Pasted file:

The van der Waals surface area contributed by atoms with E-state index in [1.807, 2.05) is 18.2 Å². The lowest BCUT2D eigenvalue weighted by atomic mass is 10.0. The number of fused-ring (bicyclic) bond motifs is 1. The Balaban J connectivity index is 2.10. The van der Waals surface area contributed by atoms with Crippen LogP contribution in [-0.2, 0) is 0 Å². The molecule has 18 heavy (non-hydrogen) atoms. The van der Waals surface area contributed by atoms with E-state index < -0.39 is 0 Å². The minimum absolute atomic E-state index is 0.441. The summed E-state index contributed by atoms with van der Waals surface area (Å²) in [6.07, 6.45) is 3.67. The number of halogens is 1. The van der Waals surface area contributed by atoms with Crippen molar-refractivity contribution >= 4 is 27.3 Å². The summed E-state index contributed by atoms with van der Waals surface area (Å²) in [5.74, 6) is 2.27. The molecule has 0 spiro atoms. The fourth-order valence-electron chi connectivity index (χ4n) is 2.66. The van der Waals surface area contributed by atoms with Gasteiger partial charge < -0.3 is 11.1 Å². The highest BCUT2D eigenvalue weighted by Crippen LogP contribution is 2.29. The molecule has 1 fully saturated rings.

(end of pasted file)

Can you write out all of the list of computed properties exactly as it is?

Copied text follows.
The van der Waals surface area contributed by atoms with E-state index in [1.807, 2.05) is 18.2 Å². The lowest BCUT2D eigenvalue weighted by atomic mass is 10.0. The number of fused-ring (bicyclic) bond motifs is 1. The Balaban J connectivity index is 2.10. The van der Waals surface area contributed by atoms with Crippen LogP contribution in [-0.2, 0) is 0 Å². The molecule has 18 heavy (non-hydrogen) atoms. The van der Waals surface area contributed by atoms with E-state index < -0.39 is 0 Å². The minimum absolute atomic E-state index is 0.441. The summed E-state index contributed by atoms with van der Waals surface area (Å²) in [6.07, 6.45) is 3.67. The number of halogens is 1. The van der Waals surface area contributed by atoms with Crippen molar-refractivity contribution >= 4 is 27.3 Å². The summed E-state index contributed by atoms with van der Waals surface area (Å²) in [5.74, 6) is 2.27. The molecule has 0 spiro atoms. The fourth-order valence-electron chi connectivity index (χ4n) is 2.66. The van der Waals surface area contributed by atoms with Gasteiger partial charge < -0.3 is 11.1 Å². The highest BCUT2D eigenvalue weighted by Crippen LogP contribution is 2.29. The molecule has 1 fully saturated rings.